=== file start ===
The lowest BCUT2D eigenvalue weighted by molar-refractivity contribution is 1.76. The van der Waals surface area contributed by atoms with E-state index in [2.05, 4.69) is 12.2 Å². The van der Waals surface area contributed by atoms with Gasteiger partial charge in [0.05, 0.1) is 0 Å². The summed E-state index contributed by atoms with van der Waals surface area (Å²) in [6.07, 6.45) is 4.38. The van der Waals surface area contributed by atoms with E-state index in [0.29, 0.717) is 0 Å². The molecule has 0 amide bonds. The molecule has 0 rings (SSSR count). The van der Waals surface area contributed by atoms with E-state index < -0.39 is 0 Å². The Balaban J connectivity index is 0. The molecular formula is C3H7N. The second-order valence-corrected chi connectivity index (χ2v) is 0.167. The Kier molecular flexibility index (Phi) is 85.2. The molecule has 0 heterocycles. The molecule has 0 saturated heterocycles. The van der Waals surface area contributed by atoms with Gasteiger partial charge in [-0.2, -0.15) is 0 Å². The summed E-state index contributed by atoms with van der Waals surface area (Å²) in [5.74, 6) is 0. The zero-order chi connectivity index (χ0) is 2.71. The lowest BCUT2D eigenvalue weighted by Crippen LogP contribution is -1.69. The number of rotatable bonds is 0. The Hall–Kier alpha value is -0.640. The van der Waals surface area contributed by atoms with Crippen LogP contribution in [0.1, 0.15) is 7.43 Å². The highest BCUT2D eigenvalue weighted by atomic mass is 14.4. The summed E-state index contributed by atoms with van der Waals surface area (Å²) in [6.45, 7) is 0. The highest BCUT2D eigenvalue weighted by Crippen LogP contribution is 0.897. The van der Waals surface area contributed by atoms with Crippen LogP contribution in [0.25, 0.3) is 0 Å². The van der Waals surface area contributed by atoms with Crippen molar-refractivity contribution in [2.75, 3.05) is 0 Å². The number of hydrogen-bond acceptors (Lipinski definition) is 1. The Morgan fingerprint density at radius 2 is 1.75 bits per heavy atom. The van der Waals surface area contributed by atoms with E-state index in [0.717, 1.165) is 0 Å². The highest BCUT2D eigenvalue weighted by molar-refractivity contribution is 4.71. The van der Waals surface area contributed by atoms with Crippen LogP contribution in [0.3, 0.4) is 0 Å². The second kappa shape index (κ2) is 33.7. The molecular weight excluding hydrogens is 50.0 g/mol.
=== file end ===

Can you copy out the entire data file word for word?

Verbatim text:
The lowest BCUT2D eigenvalue weighted by molar-refractivity contribution is 1.76. The van der Waals surface area contributed by atoms with E-state index in [2.05, 4.69) is 12.2 Å². The van der Waals surface area contributed by atoms with Gasteiger partial charge in [0.05, 0.1) is 0 Å². The summed E-state index contributed by atoms with van der Waals surface area (Å²) in [6.07, 6.45) is 4.38. The van der Waals surface area contributed by atoms with E-state index in [0.29, 0.717) is 0 Å². The molecule has 0 amide bonds. The molecule has 0 rings (SSSR count). The van der Waals surface area contributed by atoms with E-state index < -0.39 is 0 Å². The Balaban J connectivity index is 0. The molecular formula is C3H7N. The second-order valence-corrected chi connectivity index (χ2v) is 0.167. The Kier molecular flexibility index (Phi) is 85.2. The molecule has 0 heterocycles. The molecule has 0 saturated heterocycles. The van der Waals surface area contributed by atoms with Gasteiger partial charge in [-0.2, -0.15) is 0 Å². The summed E-state index contributed by atoms with van der Waals surface area (Å²) in [5.74, 6) is 0. The zero-order chi connectivity index (χ0) is 2.71. The lowest BCUT2D eigenvalue weighted by Crippen LogP contribution is -1.69. The number of rotatable bonds is 0. The Hall–Kier alpha value is -0.640. The van der Waals surface area contributed by atoms with Crippen LogP contribution in [0.1, 0.15) is 7.43 Å². The highest BCUT2D eigenvalue weighted by atomic mass is 14.4. The summed E-state index contributed by atoms with van der Waals surface area (Å²) in [6.45, 7) is 0. The highest BCUT2D eigenvalue weighted by Crippen LogP contribution is 0.897. The van der Waals surface area contributed by atoms with Crippen LogP contribution in [0.25, 0.3) is 0 Å². The van der Waals surface area contributed by atoms with Crippen molar-refractivity contribution in [2.75, 3.05) is 0 Å². The number of hydrogen-bond acceptors (Lipinski definition) is 1. The Morgan fingerprint density at radius 2 is 1.75 bits per heavy atom. The van der Waals surface area contributed by atoms with E-state index in [0.717, 1.165) is 0 Å². The highest BCUT2D eigenvalue weighted by molar-refractivity contribution is 4.71. The van der Waals surface area contributed by atoms with Crippen LogP contribution in [0.3, 0.4) is 0 Å². The second kappa shape index (κ2) is 33.7. The molecular weight excluding hydrogens is 50.0 g/mol.